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Looks like they're paralleling typescript now. Can't say it's a bad idea.
"x is dead" is utter bullshit 95% of the time
JhonDoe30881yyou better not believe that bs, everything will be used even in a little niche environment.
“Dead” was over exaggeration.
What I should have the trend was going towards js/node, hence it would be easier to find a job as JS developer.
Which turned out to be true in my areas but I still hate JS when PHP is much more powerful and has better frameworks, dependency managers and templating languages.
@katbreitin it's nothing personal, but this type of thinking (need job, what's "trendy", let's do that although I have no frigging clue about it) is one of the reasons programming sucks.
Some people become really invested in the job and learn it properly, others just slip from trend to trend, doing half assed shit and leaving their mess for others (nah I'm leaving, I won't bother, will do XY instead).
For me your statement proofs that you're exactly that type of programmer that just doesn't give a fuck.
I don't want to piss you off, rather to give you a non subtle hint about how such statements can lead to unemployment.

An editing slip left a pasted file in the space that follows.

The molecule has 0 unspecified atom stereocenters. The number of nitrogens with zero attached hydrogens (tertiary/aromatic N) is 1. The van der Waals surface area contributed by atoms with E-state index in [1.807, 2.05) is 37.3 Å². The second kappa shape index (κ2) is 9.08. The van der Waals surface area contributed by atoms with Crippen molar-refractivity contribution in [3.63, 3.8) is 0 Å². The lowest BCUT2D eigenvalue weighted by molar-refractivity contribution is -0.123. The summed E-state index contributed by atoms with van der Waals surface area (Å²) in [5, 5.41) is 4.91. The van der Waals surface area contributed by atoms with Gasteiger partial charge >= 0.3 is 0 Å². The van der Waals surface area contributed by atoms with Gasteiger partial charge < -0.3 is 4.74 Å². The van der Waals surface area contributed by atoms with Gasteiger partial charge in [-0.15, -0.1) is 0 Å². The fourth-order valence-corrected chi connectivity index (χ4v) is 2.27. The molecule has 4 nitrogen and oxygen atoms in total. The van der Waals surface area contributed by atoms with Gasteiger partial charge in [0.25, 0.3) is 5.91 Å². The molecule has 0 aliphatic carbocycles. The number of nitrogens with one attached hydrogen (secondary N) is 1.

Tounai3401yNodeJS doesn't work the same way than PHP, and it's the interest of it.
Now, if you want my opinion, a new version doesn't say if the language is appreciated or not.
There are definitely very opinionated lingering prejudice toward PHP based on the shortcomings of older versions, but it keeps being updated and keeps getting better. It's far from dead. I kind of understand why people would think PHP's time is long overdue, but tbh, I think that's more due to sucky devs not understanding it and making a mess courtesy of the very forgiving nature of the language and leaving someone else a hot mess to deal with, possibly.
Most of us prefer to refer to them as "legitimate reasons to be wary."
hitko1943365d@miksaraj Shortcomings of older versions aren't a problem; legacy solutions to those problems are. While those solutions are no longer needed in new versions, a large portion of PHP devs are older (pre-7.0) and used to doing things the old way, while "fresh" devs generally prefer other languages. On that note it's definitely going to take a while for the community to truly shift towards the "new" PHP, but even then the most widely-used projects and ecosystems (CMSs) simply won't truly do it, since it would be just too hard and drastic.
While I do like the direction PHP is heading, those changes break backwards compatibility every 3 - 5 years, so I'm not willing to use it for any long-lived project, because I'll end up with codebase no one will pay to upgrade to the next major version, but I (or someone else) will still have to constantly add new features to.